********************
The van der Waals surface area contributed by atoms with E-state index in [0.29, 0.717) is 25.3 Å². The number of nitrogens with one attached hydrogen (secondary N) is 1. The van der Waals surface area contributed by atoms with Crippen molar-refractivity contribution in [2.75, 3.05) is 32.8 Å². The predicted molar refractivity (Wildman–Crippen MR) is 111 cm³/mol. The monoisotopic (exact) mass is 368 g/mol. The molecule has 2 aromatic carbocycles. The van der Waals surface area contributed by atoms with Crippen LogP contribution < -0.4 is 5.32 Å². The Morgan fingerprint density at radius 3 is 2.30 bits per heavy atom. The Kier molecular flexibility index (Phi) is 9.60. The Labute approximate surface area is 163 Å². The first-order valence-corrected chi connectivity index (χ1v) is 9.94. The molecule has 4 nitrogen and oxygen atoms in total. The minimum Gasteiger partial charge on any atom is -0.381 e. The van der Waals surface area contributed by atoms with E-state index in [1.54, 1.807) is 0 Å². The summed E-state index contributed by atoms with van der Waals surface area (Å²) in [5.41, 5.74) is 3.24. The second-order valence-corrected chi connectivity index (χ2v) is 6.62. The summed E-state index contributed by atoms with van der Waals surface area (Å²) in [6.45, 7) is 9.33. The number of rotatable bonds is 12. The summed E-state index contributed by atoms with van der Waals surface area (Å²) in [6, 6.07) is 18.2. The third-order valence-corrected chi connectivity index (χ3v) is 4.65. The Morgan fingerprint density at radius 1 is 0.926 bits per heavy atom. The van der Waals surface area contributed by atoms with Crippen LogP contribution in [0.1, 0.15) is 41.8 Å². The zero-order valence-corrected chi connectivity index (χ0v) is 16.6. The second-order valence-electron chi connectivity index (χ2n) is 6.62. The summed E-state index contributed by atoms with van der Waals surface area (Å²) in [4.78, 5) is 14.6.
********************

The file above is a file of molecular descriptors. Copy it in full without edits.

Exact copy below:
The van der Waals surface area contributed by atoms with E-state index in [0.29, 0.717) is 25.3 Å². The number of nitrogens with one attached hydrogen (secondary N) is 1. The van der Waals surface area contributed by atoms with Crippen molar-refractivity contribution in [2.75, 3.05) is 32.8 Å². The predicted molar refractivity (Wildman–Crippen MR) is 111 cm³/mol. The monoisotopic (exact) mass is 368 g/mol. The molecule has 2 aromatic carbocycles. The van der Waals surface area contributed by atoms with Crippen LogP contribution < -0.4 is 5.32 Å². The Morgan fingerprint density at radius 3 is 2.30 bits per heavy atom. The Kier molecular flexibility index (Phi) is 9.60. The Labute approximate surface area is 163 Å². The first-order valence-corrected chi connectivity index (χ1v) is 9.94. The molecule has 4 nitrogen and oxygen atoms in total. The minimum Gasteiger partial charge on any atom is -0.381 e. The van der Waals surface area contributed by atoms with E-state index in [1.54, 1.807) is 0 Å². The summed E-state index contributed by atoms with van der Waals surface area (Å²) in [5.41, 5.74) is 3.24. The second-order valence-corrected chi connectivity index (χ2v) is 6.62. The summed E-state index contributed by atoms with van der Waals surface area (Å²) in [6.45, 7) is 9.33. The number of rotatable bonds is 12. The summed E-state index contributed by atoms with van der Waals surface area (Å²) in [6, 6.07) is 18.2. The third-order valence-corrected chi connectivity index (χ3v) is 4.65. The Morgan fingerprint density at radius 1 is 0.926 bits per heavy atom. The van der Waals surface area contributed by atoms with Crippen LogP contribution in [0.1, 0.15) is 41.8 Å². The zero-order valence-corrected chi connectivity index (χ0v) is 16.6. The second-order valence-electron chi connectivity index (χ2n) is 6.62. The summed E-state index contributed by atoms with van der Waals surface area (Å²) in [4.78, 5) is 14.6.